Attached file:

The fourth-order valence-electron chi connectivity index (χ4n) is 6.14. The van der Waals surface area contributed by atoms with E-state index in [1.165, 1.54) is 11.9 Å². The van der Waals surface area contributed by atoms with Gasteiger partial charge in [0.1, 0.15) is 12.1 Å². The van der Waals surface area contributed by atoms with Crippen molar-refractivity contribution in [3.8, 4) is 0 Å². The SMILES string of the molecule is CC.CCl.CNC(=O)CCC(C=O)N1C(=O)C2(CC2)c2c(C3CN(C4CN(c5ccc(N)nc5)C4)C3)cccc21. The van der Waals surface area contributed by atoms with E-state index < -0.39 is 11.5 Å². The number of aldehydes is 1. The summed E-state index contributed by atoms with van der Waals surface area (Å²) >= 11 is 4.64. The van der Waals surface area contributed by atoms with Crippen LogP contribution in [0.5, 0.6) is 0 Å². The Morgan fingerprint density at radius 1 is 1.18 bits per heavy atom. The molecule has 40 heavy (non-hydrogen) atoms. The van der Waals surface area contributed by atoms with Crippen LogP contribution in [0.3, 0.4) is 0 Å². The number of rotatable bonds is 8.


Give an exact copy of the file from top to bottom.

The fourth-order valence-electron chi connectivity index (χ4n) is 6.14. The van der Waals surface area contributed by atoms with E-state index in [1.165, 1.54) is 11.9 Å². The van der Waals surface area contributed by atoms with Gasteiger partial charge in [0.1, 0.15) is 12.1 Å². The van der Waals surface area contributed by atoms with Crippen molar-refractivity contribution in [3.8, 4) is 0 Å². The SMILES string of the molecule is CC.CCl.CNC(=O)CCC(C=O)N1C(=O)C2(CC2)c2c(C3CN(C4CN(c5ccc(N)nc5)C4)C3)cccc21. The van der Waals surface area contributed by atoms with E-state index < -0.39 is 11.5 Å². The number of aldehydes is 1. The summed E-state index contributed by atoms with van der Waals surface area (Å²) >= 11 is 4.64. The van der Waals surface area contributed by atoms with Crippen LogP contribution in [0.5, 0.6) is 0 Å². The Morgan fingerprint density at radius 1 is 1.18 bits per heavy atom. The molecule has 40 heavy (non-hydrogen) atoms. The van der Waals surface area contributed by atoms with Crippen LogP contribution in [0.3, 0.4) is 0 Å². The number of rotatable bonds is 8.